Former terrorists' experiences could sway potential recruits

University Park, Pa. -- A better understanding of why people leave terrorism could be more important than why they became a terrorist, according to a Penn State terrorism expert. The information could also help counterterrorist agencies discredit militant outfits and prevent them from attracting fresh recruits.

"The key issue here is that we need to pay more attention to the disengagement process because former terrorists are willing to speak about their experiences," said John Horgan, director of Penn State's International Center for the Study of Terrorism. "We need to identify those lessons, showcase them, and use them to combat the imagery, myths and credibility of the terrorist movements."

In his book "Walking Away From Terrorism" (Routledge, 2009) Horgan argues that understanding how a terrorist becomes gradually disillusioned and ultimately abandons terrorism could be crucial to stemming recruitment to terrorism.

"Just as there is a flow of recruits into a terrorist organization, there is also a number of recruits who leave or disengage," said Horgan. "But there is practically no academic research on this process of disengagement from terrorism."

With the help of interviews with former terrorists from around the world, Horgan is trying to deconstruct how, why and when a person disengages from terrorism.

"I really wanted to understand the process of disengagement, not deradicalization," explained Horgan. "Disengagement is the process where people move away from the terrorist group, but they may or may not necessarily be deradicalized."

"Walking Away From Terrorism" makes clear that while many people become radicalized for one reason or another, they do not necessarily become terrorists. Instead, the book focuses on people who become radicalized and then join a terrorist organization. Horgan believes that despite the complexities involved in studying terrorism, there are clear patterns that could help devise a strategy for intervention.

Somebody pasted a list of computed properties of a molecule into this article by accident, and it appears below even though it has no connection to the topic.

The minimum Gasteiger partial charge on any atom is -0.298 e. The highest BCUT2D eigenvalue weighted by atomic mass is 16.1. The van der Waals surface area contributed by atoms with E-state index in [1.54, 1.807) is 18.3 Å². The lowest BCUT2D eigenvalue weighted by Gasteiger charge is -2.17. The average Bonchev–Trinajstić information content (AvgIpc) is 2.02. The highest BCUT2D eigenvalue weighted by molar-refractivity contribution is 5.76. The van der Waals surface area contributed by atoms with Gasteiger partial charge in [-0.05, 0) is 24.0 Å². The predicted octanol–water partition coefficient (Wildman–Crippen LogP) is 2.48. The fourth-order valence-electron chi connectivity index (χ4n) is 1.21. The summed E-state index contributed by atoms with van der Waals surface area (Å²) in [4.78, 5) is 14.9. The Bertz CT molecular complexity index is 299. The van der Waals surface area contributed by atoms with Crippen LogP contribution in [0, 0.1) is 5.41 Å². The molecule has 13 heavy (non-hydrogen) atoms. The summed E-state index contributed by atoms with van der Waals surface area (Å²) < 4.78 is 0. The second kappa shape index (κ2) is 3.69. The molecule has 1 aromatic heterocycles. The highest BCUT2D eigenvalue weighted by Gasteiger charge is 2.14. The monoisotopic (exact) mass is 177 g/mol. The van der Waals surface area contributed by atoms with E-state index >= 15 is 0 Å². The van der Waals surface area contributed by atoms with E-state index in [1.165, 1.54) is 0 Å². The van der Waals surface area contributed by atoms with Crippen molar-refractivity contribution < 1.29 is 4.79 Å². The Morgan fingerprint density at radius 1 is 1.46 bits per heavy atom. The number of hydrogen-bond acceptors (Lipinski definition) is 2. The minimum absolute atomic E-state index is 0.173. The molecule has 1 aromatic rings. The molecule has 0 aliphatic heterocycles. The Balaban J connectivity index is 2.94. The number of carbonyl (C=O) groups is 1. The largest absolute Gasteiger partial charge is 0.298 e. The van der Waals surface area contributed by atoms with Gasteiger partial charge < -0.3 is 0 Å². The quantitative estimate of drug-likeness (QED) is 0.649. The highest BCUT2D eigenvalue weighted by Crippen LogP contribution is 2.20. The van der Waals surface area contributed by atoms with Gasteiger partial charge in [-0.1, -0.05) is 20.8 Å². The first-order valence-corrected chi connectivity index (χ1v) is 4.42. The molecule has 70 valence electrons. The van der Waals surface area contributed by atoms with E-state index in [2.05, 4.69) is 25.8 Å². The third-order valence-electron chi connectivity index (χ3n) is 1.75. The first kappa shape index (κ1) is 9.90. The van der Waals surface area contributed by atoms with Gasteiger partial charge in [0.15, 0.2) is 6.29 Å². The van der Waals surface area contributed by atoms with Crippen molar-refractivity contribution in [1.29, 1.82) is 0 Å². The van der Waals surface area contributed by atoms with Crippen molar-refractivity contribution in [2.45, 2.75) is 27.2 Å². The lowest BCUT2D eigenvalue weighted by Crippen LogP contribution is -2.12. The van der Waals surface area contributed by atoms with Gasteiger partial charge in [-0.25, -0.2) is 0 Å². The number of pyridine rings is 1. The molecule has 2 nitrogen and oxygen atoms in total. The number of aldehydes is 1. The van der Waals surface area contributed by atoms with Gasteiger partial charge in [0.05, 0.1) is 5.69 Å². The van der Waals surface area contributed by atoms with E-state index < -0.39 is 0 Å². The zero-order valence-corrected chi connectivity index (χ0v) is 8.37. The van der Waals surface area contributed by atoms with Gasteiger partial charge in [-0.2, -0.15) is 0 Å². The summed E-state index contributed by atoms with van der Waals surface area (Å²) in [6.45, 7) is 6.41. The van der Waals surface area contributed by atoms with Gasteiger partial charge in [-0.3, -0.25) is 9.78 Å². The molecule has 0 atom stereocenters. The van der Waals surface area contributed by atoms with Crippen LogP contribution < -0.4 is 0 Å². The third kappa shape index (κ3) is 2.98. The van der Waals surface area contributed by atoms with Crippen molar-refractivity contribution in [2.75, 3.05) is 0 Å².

For instance, many people join terrorist groups sensing a higher social status, camaraderie and excitement at being part of a particular movement. But after joining, they realize they do not call the shots and do not necessarily get to do what they want.

"They may realize that it is a lot more stressful than they originally thought," said Horgan. "Or they may realize that it is a lot more boring than they originally thought. Remember, nobody is a full-time terrorist."

Disillusionment may also set in when a terrorist realizes, for instance, that superiors have unattractive personal qualities, indulge in petty thievery or knowingly target innocent civilians.

Because terrorist groups rely on "street cred" and imagery to lure young kids, publicizing these disillusionments could have enormous preventive implications.

"We are not trying to say it is wrong to have radical views; we are more interested in blocking off that attraction of one particular avenue for people who are radicalized," Horgan added.

Currently, there are a number of fledgling programs around the world trying to get terrorists to disengage, but Horgan cautions that it could be a mistake to lump them all together because each program is specific to a certain region. What works in one area is not necessarily going to succeed elsewhere.

In Colombia, for instance, the government has launched an innovative initiative to create an exit pathway from the FARC paramilitary group. When individuals lay down their arms, they receive reduced prison sentences, and are helped in finding a job and becoming a part of society.

Such initiatives could be as slow and idiosyncratic as the initial move toward terrorism but Horgan cautiously believes at least some of them may offer opportunities for checking terrorism.

"There is potential for tension in the promotion of disengagement initiatives, given renewed arguments that terrorism is not a problem that has a military solution," explained Horgan. "But greater knowledge of the disengagement process could play a critical first step in future solutions."
 

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Last Updated November 18, 2010